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Re: USENIX PGP key signing service
> The process I gave above binds a key to both a verified human (by USENIX's
> process of checking drivers' license, etc.) *and* an e-mail account. The
> meaning is simple. "Carl Ellison, a USENIX member, uses this signature key
> and receives mail at email@example.com". The process of becoming assured of
> that Meaning is not the Meaning.
Sorry for the misunderstanding. But I think this meaning is still
somewhat ambigous. See below.
> That aside, I agree with you. The meaning of a cert needs to be somthing
> simple like your two examples. The process I suggested for USENIX allows
> your example 1 directly. It also allows
> 3. If you believe X is a USENIX member with the name Carl Ellison, then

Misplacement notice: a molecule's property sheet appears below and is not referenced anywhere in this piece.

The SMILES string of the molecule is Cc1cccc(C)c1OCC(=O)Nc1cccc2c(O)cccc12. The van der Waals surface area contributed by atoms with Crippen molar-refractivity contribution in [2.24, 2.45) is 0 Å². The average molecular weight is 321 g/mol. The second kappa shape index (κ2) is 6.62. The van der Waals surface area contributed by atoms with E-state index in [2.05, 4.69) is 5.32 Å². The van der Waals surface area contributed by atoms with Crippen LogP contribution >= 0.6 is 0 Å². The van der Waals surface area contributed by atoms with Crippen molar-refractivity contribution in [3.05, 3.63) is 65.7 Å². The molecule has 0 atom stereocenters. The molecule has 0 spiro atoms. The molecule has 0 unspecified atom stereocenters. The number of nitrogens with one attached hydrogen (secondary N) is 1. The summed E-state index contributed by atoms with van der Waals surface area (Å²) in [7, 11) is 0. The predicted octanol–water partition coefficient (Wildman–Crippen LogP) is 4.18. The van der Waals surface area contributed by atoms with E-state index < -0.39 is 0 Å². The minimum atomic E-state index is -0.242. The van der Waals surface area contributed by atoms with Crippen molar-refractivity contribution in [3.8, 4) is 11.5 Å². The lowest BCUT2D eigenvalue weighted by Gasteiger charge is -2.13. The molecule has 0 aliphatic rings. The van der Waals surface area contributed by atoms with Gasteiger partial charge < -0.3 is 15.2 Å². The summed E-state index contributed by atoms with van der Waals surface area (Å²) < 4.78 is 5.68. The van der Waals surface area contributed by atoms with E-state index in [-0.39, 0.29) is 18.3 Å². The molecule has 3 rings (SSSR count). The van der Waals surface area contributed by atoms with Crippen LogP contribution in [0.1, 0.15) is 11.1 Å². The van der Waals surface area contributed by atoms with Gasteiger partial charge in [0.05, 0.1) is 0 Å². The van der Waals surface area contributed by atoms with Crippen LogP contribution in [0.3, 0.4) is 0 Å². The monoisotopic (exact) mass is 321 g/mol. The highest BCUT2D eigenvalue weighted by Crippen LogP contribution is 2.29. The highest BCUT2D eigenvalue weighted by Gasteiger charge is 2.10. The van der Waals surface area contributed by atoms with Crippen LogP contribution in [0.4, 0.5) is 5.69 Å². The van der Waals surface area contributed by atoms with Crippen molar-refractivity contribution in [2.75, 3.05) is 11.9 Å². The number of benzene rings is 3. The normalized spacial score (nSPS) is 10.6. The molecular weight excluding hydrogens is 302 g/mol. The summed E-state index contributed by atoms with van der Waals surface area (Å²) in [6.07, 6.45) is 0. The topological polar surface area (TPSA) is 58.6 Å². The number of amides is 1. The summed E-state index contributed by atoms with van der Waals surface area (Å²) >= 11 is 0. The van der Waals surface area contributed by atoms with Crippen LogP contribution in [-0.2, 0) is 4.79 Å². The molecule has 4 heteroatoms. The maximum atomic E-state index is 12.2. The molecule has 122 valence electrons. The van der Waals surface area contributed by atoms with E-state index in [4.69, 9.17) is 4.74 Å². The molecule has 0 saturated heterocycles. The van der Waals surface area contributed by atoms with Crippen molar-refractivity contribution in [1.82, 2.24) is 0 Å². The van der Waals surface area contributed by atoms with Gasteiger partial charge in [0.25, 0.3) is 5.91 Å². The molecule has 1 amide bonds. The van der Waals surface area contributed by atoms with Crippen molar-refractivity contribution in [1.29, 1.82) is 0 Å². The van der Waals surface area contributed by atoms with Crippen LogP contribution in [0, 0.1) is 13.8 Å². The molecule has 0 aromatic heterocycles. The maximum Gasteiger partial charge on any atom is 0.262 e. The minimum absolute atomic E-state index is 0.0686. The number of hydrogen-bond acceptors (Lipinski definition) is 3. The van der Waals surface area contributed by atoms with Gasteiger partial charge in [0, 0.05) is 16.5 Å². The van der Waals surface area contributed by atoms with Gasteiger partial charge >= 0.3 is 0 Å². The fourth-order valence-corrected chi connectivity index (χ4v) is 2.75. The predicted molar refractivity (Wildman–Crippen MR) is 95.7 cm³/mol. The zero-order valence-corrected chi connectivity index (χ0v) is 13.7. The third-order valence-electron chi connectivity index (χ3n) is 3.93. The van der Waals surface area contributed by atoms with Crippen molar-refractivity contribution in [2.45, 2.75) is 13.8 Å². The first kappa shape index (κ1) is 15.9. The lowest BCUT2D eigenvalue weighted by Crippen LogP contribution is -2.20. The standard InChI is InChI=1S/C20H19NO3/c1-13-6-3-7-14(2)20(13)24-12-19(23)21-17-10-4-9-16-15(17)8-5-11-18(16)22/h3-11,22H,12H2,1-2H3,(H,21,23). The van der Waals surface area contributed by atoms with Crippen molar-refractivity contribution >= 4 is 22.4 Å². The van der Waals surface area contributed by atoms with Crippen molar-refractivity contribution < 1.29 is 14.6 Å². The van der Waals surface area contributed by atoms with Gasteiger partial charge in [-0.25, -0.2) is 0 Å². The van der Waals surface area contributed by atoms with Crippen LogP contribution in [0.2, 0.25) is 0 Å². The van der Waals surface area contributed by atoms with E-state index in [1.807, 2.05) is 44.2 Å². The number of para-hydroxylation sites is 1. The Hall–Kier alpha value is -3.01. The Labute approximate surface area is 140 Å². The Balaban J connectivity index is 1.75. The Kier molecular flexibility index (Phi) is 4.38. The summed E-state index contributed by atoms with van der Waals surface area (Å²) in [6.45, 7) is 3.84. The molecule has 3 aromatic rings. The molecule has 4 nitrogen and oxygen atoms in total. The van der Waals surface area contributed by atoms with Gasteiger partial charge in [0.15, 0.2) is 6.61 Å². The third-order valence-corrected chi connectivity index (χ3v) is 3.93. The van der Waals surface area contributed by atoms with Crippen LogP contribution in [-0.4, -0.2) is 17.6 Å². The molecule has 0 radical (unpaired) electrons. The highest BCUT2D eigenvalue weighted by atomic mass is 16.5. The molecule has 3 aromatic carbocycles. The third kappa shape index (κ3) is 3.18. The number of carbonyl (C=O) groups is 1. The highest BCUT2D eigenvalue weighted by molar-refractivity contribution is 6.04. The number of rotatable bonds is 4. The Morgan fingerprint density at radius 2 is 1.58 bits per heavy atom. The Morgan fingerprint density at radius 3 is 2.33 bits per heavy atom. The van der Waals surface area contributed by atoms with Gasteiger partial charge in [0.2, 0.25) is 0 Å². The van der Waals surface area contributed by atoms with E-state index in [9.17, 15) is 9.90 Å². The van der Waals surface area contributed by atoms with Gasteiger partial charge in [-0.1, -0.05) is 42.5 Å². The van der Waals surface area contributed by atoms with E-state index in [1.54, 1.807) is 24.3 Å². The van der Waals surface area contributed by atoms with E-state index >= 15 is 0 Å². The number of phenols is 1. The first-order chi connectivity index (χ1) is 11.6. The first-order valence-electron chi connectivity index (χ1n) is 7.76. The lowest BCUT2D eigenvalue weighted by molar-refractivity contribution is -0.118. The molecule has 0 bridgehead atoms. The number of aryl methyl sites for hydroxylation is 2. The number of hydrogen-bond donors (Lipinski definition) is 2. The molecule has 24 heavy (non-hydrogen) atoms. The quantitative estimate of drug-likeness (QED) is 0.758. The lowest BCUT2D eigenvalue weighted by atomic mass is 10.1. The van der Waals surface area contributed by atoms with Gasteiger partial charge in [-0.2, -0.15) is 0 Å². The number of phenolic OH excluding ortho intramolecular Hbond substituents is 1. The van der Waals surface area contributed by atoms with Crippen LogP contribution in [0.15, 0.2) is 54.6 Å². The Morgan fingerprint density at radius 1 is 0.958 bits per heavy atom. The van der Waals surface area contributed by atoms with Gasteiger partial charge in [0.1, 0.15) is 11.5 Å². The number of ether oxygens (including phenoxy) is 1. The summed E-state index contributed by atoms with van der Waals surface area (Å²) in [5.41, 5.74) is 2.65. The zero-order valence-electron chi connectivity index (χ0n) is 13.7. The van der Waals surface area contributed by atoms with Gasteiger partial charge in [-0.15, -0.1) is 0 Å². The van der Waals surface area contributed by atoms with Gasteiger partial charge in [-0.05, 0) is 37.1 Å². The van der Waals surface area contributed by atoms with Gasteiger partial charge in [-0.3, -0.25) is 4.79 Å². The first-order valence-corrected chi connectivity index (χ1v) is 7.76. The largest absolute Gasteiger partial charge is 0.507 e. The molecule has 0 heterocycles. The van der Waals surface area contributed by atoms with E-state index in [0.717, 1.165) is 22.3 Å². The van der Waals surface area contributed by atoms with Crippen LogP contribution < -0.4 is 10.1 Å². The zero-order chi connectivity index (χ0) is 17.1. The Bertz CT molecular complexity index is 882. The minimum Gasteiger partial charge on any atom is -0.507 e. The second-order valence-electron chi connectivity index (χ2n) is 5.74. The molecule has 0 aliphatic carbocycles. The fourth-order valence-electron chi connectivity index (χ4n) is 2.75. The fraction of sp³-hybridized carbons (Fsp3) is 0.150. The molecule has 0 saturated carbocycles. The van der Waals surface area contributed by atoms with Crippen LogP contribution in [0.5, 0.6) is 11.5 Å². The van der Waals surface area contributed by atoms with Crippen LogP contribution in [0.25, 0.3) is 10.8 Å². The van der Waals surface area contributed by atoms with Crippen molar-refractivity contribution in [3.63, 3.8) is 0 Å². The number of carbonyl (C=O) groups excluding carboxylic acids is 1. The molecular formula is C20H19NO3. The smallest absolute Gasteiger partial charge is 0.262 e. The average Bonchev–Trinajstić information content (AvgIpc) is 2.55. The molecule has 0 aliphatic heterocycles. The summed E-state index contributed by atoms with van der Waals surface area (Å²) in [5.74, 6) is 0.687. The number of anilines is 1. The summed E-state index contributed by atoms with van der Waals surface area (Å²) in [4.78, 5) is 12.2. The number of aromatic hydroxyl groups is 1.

> you should believe that X owns public key ...
My previous message tried to argue that the process you suggested
does not allow for example 1 and that stating the meaning in this explicit
form makes this fact clearer.
Let me try again. Suppose Alice want to communicate with Bob, and the
only thing Alice knows about Bob is that his e-mail address is
firstname.lastname@example.org. Alice has an USENIX certificate that says "If you believe
entity x has e-mail address email@example.com, then you should believe that
entity x owns public key ..." If the process that generated this
certificate is the one you described, then Alice should NOT use the
certificate to infer that Bob owns the given key. If she does, then she
could be open to the following attack:
Mallet enters the USENIX signing process and truthfully provides all the
information except for the e-mail address, which he says is firstname.lastname@example.org.
When the secret S2 is e-mailed to email@example.com, Mallet intercepts it and
then forges a reply that appears to come from firstname.lastname@example.org. Now Mallet has
a certificate that says "If you believe entity x has e-mail address
email@example.com, then you should believe that entity x owns public key ..."
but the given public key is Mallet's, not Bob's.